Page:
Help with Boccherini Minuet- Suzuki Book 2

June 14, 2006 at 03:24 AM · Can anyone help me with the trills in Boccherini Minuet in Suzuki Book 2?

I guess I need to know:

1. what two notes are being trilled?

2. how does it transition to the two grace notes?

Any help is greatly appreciated,

Ben

Replies (13)

June 14, 2006 at 01:49 AM ·

June 14, 2006 at 04:36 AM · Greetings,

don`t know the piece but I think most of the follwing is correct:

1) When playing a short trill -always- make a slight accent with the bow.

2) Start the trill on the beat.

3) Start from the note above.

4) A trill is not just a flutter. It must be worked n precisly and mentally to be truly effective. So start with only four notes, for example, cbab c. Get them exactly rythmical and in tempo. Then do six and then do 8. The aim is absolute precision and mental control. It does not matter how slowly or how few notes you practice to begin with.

5) The speed of the trill is relative to the work in question. So if you are playign a slow movement the trill has less notes IE is slower. To put an electric trill in the middle of an Adagio is rather like the front doorbell ringing just as you are eating a prune souffle.

6) -Never- mix vibrato and a trill. This will cause serious tension in your hand. If you have seen palyers wrists move during a trill (cf Milstein) it is because his wrist is so rleaxed their is a small counter reaction. It is not vibrato.

Cheers,

Buri

June 14, 2006 at 04:48 AM · Well Buri pretty much says it all. My only addition would be to

a) stop the bow before the initiating the small accent with the bow

b)begin by practicing only the anschlag, then the note (without trill), then stop the bow briefly before playing the two grace notes

c)when you can do this without using excesssive amounts of bow, in tempo, start adding one, then two trilling notes

June 14, 2006 at 08:39 AM · As I learned it, it's a G#-F# trill, starting from the top, that leads into a turn right before the open E. The turn's just a simple G#-F#-E-F# thing. In other words, it's just a trill, with an E-F# stuck on the end. Hope this helps!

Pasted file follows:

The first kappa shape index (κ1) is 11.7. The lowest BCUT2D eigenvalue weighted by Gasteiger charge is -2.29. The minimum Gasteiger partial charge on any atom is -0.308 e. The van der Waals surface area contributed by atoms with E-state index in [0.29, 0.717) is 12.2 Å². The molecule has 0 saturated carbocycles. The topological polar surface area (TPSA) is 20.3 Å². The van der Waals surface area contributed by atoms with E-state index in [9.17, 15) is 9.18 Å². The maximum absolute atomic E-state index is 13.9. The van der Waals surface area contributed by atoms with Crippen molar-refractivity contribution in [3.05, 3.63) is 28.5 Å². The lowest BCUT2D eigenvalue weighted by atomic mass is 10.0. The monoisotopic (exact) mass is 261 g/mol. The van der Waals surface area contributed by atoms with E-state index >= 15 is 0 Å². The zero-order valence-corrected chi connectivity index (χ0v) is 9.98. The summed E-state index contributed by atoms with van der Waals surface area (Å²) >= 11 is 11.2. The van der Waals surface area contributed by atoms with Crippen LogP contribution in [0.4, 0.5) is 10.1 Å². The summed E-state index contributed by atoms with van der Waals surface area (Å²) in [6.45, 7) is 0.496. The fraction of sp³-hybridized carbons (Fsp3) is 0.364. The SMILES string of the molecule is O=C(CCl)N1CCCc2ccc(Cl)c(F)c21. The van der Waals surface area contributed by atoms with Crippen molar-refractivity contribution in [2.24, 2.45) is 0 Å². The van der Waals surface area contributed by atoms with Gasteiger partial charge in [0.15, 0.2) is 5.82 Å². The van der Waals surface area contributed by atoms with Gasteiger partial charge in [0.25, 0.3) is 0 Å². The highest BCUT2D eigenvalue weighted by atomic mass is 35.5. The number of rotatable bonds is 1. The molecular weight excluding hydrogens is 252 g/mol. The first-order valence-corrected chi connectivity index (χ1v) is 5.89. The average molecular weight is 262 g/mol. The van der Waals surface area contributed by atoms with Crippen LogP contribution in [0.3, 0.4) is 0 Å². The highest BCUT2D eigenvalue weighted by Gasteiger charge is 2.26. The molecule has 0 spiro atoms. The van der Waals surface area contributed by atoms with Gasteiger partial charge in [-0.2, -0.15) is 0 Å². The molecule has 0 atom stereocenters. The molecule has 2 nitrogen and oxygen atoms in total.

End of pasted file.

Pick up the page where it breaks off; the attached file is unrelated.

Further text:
Matt

June 14, 2006 at 02:46 PM · I probably do not get the point of the question, but my Suzuki book 2 (admittedly in Japanese) has an explanation of how to play the trill and grace notes next to the piece (p. 25). That is, it tells you to play it as six equal notes, all on one slurred up bow, G# F# G# F# E F#, all making up one crotchet. That means in effect that it sounds just like two triplets strung together, which is how I play it.

June 20, 2006 at 02:52 AM · Thank you for the excellent reponses. My Suzuki book (English) contains no explanation.

July 1, 2006 at 05:15 AM ·

July 1, 2006 at 12:08 PM · The grace notes are "ornamentation". Add the grace notes after you can play the song without them.

The trill thing that Noel mentioned? That's another tricky passage. My approach there is to be able to play this Minuet without the trill, which means that it's played with an F# all the way through to the next solid E note. Once you get the rhythm of that down, then add the flicker of the trill and grace note by tensing the back of your left hand. Let the fast twitch muscles do their thing and don't worry about the exact trill rhythm as specified in the Suzuki manual.